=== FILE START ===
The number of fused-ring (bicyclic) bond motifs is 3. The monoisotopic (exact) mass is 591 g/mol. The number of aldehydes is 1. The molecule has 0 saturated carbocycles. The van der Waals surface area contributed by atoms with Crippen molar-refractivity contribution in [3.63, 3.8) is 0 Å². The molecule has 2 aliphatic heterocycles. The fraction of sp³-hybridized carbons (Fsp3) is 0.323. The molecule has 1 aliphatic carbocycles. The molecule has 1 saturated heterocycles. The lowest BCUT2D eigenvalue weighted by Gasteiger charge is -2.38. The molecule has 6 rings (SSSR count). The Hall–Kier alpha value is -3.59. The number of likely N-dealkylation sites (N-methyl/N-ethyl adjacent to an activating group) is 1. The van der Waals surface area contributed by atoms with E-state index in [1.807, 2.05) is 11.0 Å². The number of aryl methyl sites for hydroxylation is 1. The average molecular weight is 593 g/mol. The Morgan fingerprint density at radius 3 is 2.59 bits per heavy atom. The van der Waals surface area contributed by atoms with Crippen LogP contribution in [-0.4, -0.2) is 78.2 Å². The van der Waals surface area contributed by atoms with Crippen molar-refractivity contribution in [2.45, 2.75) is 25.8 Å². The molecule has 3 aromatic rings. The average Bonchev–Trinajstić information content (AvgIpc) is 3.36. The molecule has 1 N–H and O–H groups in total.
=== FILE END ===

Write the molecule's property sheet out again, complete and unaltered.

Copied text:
The number of fused-ring (bicyclic) bond motifs is 3. The monoisotopic (exact) mass is 591 g/mol. The number of aldehydes is 1. The molecule has 0 saturated carbocycles. The van der Waals surface area contributed by atoms with Crippen molar-refractivity contribution in [3.63, 3.8) is 0 Å². The molecule has 2 aliphatic heterocycles. The fraction of sp³-hybridized carbons (Fsp3) is 0.323. The molecule has 1 aliphatic carbocycles. The molecule has 1 saturated heterocycles. The lowest BCUT2D eigenvalue weighted by Gasteiger charge is -2.38. The molecule has 6 rings (SSSR count). The Hall–Kier alpha value is -3.59. The number of likely N-dealkylation sites (N-methyl/N-ethyl adjacent to an activating group) is 1. The van der Waals surface area contributed by atoms with E-state index in [1.807, 2.05) is 11.0 Å². The number of aryl methyl sites for hydroxylation is 1. The average molecular weight is 593 g/mol. The Morgan fingerprint density at radius 3 is 2.59 bits per heavy atom. The van der Waals surface area contributed by atoms with Crippen LogP contribution in [-0.4, -0.2) is 78.2 Å². The van der Waals surface area contributed by atoms with Crippen molar-refractivity contribution in [2.45, 2.75) is 25.8 Å². The molecule has 3 aromatic rings. The average Bonchev–Trinajstić information content (AvgIpc) is 3.36. The molecule has 1 N–H and O–H groups in total.